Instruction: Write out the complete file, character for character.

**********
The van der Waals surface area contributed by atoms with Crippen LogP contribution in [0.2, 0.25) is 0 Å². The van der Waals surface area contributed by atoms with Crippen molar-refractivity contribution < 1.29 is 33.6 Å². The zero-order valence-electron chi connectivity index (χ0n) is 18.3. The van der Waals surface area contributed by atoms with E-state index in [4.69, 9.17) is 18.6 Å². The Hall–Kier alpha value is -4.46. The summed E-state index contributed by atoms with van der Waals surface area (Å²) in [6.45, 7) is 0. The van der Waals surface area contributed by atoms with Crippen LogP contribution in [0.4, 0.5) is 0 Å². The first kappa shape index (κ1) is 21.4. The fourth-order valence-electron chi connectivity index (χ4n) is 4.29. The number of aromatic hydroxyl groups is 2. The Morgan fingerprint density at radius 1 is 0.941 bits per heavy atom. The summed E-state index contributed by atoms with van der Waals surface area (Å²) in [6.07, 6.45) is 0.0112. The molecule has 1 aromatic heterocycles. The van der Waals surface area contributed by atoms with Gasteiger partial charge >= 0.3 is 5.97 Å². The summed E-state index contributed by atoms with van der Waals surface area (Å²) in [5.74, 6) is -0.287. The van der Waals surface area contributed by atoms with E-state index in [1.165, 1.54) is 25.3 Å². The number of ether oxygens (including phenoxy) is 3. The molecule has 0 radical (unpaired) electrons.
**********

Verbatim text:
The van der Waals surface area contributed by atoms with Crippen LogP contribution in [0.2, 0.25) is 0 Å². The van der Waals surface area contributed by atoms with Crippen molar-refractivity contribution < 1.29 is 33.6 Å². The zero-order valence-electron chi connectivity index (χ0n) is 18.3. The van der Waals surface area contributed by atoms with E-state index in [4.69, 9.17) is 18.6 Å². The Hall–Kier alpha value is -4.46. The summed E-state index contributed by atoms with van der Waals surface area (Å²) in [6.45, 7) is 0. The van der Waals surface area contributed by atoms with Crippen LogP contribution in [0.4, 0.5) is 0 Å². The first kappa shape index (κ1) is 21.4. The fourth-order valence-electron chi connectivity index (χ4n) is 4.29. The number of aromatic hydroxyl groups is 2. The Morgan fingerprint density at radius 1 is 0.941 bits per heavy atom. The summed E-state index contributed by atoms with van der Waals surface area (Å²) in [6.07, 6.45) is 0.0112. The molecule has 1 aromatic heterocycles. The van der Waals surface area contributed by atoms with Gasteiger partial charge >= 0.3 is 5.97 Å². The summed E-state index contributed by atoms with van der Waals surface area (Å²) in [5.74, 6) is -0.287. The van der Waals surface area contributed by atoms with E-state index in [1.165, 1.54) is 25.3 Å². The number of ether oxygens (including phenoxy) is 3. The molecule has 0 radical (unpaired) electrons.